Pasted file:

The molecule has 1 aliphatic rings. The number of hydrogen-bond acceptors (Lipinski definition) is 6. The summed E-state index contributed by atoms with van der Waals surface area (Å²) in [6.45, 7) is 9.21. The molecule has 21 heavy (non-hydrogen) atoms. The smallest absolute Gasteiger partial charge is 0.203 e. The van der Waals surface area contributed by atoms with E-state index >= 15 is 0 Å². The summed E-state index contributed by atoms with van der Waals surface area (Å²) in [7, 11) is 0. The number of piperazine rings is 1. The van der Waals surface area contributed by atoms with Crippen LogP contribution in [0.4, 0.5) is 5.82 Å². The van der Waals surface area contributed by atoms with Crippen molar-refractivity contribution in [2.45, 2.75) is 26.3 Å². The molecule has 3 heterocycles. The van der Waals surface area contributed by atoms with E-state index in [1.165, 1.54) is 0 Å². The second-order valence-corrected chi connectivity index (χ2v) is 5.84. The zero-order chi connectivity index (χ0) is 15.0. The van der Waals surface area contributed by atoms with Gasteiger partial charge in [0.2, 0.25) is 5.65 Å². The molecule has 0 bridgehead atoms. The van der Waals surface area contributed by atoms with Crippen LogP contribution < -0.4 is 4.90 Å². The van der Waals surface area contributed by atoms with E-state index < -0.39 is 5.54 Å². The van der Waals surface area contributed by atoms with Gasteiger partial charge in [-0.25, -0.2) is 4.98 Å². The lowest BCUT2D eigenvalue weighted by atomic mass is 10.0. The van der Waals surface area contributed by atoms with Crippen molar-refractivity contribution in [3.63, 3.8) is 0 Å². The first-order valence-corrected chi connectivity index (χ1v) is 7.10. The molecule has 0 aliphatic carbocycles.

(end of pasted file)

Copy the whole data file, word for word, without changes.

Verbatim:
The molecule has 1 aliphatic rings. The number of hydrogen-bond acceptors (Lipinski definition) is 6. The summed E-state index contributed by atoms with van der Waals surface area (Å²) in [6.45, 7) is 9.21. The molecule has 21 heavy (non-hydrogen) atoms. The smallest absolute Gasteiger partial charge is 0.203 e. The van der Waals surface area contributed by atoms with E-state index >= 15 is 0 Å². The summed E-state index contributed by atoms with van der Waals surface area (Å²) in [7, 11) is 0. The number of piperazine rings is 1. The van der Waals surface area contributed by atoms with Crippen LogP contribution in [0.4, 0.5) is 5.82 Å². The van der Waals surface area contributed by atoms with Crippen molar-refractivity contribution in [2.45, 2.75) is 26.3 Å². The molecule has 3 heterocycles. The van der Waals surface area contributed by atoms with E-state index in [1.165, 1.54) is 0 Å². The second-order valence-corrected chi connectivity index (χ2v) is 5.84. The zero-order chi connectivity index (χ0) is 15.0. The van der Waals surface area contributed by atoms with Gasteiger partial charge in [0.2, 0.25) is 5.65 Å². The molecule has 0 bridgehead atoms. The van der Waals surface area contributed by atoms with Crippen LogP contribution < -0.4 is 4.90 Å². The van der Waals surface area contributed by atoms with E-state index < -0.39 is 5.54 Å². The van der Waals surface area contributed by atoms with Gasteiger partial charge in [-0.25, -0.2) is 4.98 Å². The lowest BCUT2D eigenvalue weighted by atomic mass is 10.0. The van der Waals surface area contributed by atoms with Crippen molar-refractivity contribution in [3.63, 3.8) is 0 Å². The first-order valence-corrected chi connectivity index (χ1v) is 7.10. The molecule has 0 aliphatic carbocycles.